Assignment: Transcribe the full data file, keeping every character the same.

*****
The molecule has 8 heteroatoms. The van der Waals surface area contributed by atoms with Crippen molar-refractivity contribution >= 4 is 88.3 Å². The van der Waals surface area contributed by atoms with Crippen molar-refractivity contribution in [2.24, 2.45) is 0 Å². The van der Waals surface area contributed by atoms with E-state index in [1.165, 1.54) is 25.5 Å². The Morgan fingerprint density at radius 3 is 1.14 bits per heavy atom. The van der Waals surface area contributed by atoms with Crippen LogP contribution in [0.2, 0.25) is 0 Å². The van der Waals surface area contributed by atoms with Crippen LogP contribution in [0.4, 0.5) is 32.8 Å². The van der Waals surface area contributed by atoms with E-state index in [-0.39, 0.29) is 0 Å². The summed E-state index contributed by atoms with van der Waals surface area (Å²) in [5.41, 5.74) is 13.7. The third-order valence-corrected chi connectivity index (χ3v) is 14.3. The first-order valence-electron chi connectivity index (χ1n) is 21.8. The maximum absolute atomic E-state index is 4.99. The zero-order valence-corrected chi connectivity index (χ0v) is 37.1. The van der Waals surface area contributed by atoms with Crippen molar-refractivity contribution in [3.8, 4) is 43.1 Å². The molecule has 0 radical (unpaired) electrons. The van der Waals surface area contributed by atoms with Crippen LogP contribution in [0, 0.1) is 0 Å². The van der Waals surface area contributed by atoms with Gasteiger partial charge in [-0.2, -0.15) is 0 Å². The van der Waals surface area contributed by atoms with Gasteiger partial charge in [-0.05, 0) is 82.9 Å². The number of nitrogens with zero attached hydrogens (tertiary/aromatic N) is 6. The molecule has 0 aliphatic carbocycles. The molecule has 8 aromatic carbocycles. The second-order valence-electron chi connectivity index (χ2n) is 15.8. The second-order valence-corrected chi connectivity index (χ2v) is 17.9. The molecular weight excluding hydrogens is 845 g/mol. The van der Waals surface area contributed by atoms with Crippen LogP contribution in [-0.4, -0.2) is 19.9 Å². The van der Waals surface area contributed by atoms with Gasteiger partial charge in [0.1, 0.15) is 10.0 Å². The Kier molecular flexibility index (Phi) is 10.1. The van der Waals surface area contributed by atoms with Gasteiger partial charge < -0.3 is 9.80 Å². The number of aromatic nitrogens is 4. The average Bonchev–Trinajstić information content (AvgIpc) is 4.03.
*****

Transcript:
The molecule has 8 heteroatoms. The van der Waals surface area contributed by atoms with Crippen molar-refractivity contribution >= 4 is 88.3 Å². The van der Waals surface area contributed by atoms with Crippen molar-refractivity contribution in [2.24, 2.45) is 0 Å². The van der Waals surface area contributed by atoms with E-state index in [1.165, 1.54) is 25.5 Å². The Morgan fingerprint density at radius 3 is 1.14 bits per heavy atom. The van der Waals surface area contributed by atoms with Crippen LogP contribution in [0.2, 0.25) is 0 Å². The van der Waals surface area contributed by atoms with Crippen LogP contribution in [0.4, 0.5) is 32.8 Å². The van der Waals surface area contributed by atoms with E-state index in [-0.39, 0.29) is 0 Å². The summed E-state index contributed by atoms with van der Waals surface area (Å²) in [5.41, 5.74) is 13.7. The third-order valence-corrected chi connectivity index (χ3v) is 14.3. The first-order valence-electron chi connectivity index (χ1n) is 21.8. The maximum absolute atomic E-state index is 4.99. The zero-order valence-corrected chi connectivity index (χ0v) is 37.1. The van der Waals surface area contributed by atoms with Crippen molar-refractivity contribution in [3.8, 4) is 43.1 Å². The molecule has 0 radical (unpaired) electrons. The van der Waals surface area contributed by atoms with Crippen LogP contribution in [0, 0.1) is 0 Å². The van der Waals surface area contributed by atoms with Gasteiger partial charge in [-0.2, -0.15) is 0 Å². The van der Waals surface area contributed by atoms with Gasteiger partial charge in [-0.05, 0) is 82.9 Å². The number of nitrogens with zero attached hydrogens (tertiary/aromatic N) is 6. The molecule has 0 aliphatic carbocycles. The molecule has 8 aromatic carbocycles. The second-order valence-electron chi connectivity index (χ2n) is 15.8. The second-order valence-corrected chi connectivity index (χ2v) is 17.9. The molecular weight excluding hydrogens is 845 g/mol. The van der Waals surface area contributed by atoms with Crippen LogP contribution in [-0.4, -0.2) is 19.9 Å². The van der Waals surface area contributed by atoms with Gasteiger partial charge in [0.1, 0.15) is 10.0 Å². The Kier molecular flexibility index (Phi) is 10.1. The van der Waals surface area contributed by atoms with Gasteiger partial charge < -0.3 is 9.80 Å². The number of aromatic nitrogens is 4. The average Bonchev–Trinajstić information content (AvgIpc) is 4.03.